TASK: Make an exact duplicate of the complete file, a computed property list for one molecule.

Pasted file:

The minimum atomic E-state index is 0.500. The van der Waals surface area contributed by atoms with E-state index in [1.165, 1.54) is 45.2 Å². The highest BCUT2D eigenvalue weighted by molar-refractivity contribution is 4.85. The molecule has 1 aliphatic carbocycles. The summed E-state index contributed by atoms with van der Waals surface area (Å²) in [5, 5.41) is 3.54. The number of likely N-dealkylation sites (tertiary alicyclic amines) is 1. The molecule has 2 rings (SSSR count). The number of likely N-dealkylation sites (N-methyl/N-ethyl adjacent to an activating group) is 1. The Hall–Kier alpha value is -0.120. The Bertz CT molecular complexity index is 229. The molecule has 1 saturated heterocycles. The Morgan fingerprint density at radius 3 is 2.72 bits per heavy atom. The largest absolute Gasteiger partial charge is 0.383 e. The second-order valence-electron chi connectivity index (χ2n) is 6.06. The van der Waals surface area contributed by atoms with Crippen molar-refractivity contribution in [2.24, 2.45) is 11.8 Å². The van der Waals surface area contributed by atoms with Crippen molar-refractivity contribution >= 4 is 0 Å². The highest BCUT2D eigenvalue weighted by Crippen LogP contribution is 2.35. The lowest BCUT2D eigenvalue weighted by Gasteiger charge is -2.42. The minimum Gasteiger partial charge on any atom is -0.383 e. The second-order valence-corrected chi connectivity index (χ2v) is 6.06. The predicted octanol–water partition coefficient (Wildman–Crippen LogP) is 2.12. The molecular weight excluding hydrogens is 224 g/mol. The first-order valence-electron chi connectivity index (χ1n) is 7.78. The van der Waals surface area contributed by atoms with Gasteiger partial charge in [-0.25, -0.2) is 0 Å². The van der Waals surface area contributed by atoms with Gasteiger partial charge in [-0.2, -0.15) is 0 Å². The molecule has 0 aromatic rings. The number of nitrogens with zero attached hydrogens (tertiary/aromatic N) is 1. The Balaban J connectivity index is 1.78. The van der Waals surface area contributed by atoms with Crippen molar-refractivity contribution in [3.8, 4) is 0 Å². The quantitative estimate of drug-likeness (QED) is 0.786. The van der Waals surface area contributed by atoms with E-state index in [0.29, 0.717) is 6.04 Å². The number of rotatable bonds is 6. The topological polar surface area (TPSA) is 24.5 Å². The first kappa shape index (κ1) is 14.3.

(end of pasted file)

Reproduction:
The minimum atomic E-state index is 0.500. The van der Waals surface area contributed by atoms with E-state index in [1.165, 1.54) is 45.2 Å². The highest BCUT2D eigenvalue weighted by molar-refractivity contribution is 4.85. The molecule has 1 aliphatic carbocycles. The summed E-state index contributed by atoms with van der Waals surface area (Å²) in [5, 5.41) is 3.54. The number of likely N-dealkylation sites (tertiary alicyclic amines) is 1. The molecule has 2 rings (SSSR count). The number of likely N-dealkylation sites (N-methyl/N-ethyl adjacent to an activating group) is 1. The Hall–Kier alpha value is -0.120. The Bertz CT molecular complexity index is 229. The molecule has 1 saturated heterocycles. The Morgan fingerprint density at radius 3 is 2.72 bits per heavy atom. The largest absolute Gasteiger partial charge is 0.383 e. The second-order valence-electron chi connectivity index (χ2n) is 6.06. The van der Waals surface area contributed by atoms with Crippen molar-refractivity contribution in [2.24, 2.45) is 11.8 Å². The van der Waals surface area contributed by atoms with Crippen molar-refractivity contribution >= 4 is 0 Å². The highest BCUT2D eigenvalue weighted by Crippen LogP contribution is 2.35. The lowest BCUT2D eigenvalue weighted by Gasteiger charge is -2.42. The minimum Gasteiger partial charge on any atom is -0.383 e. The second-order valence-corrected chi connectivity index (χ2v) is 6.06. The predicted octanol–water partition coefficient (Wildman–Crippen LogP) is 2.12. The molecular weight excluding hydrogens is 224 g/mol. The first-order valence-electron chi connectivity index (χ1n) is 7.78. The van der Waals surface area contributed by atoms with Gasteiger partial charge in [-0.25, -0.2) is 0 Å². The van der Waals surface area contributed by atoms with Gasteiger partial charge in [-0.2, -0.15) is 0 Å². The molecule has 0 aromatic rings. The number of nitrogens with zero attached hydrogens (tertiary/aromatic N) is 1. The Balaban J connectivity index is 1.78. The van der Waals surface area contributed by atoms with Crippen molar-refractivity contribution in [3.8, 4) is 0 Å². The quantitative estimate of drug-likeness (QED) is 0.786. The van der Waals surface area contributed by atoms with E-state index in [0.29, 0.717) is 6.04 Å². The number of rotatable bonds is 6. The topological polar surface area (TPSA) is 24.5 Å². The first kappa shape index (κ1) is 14.3.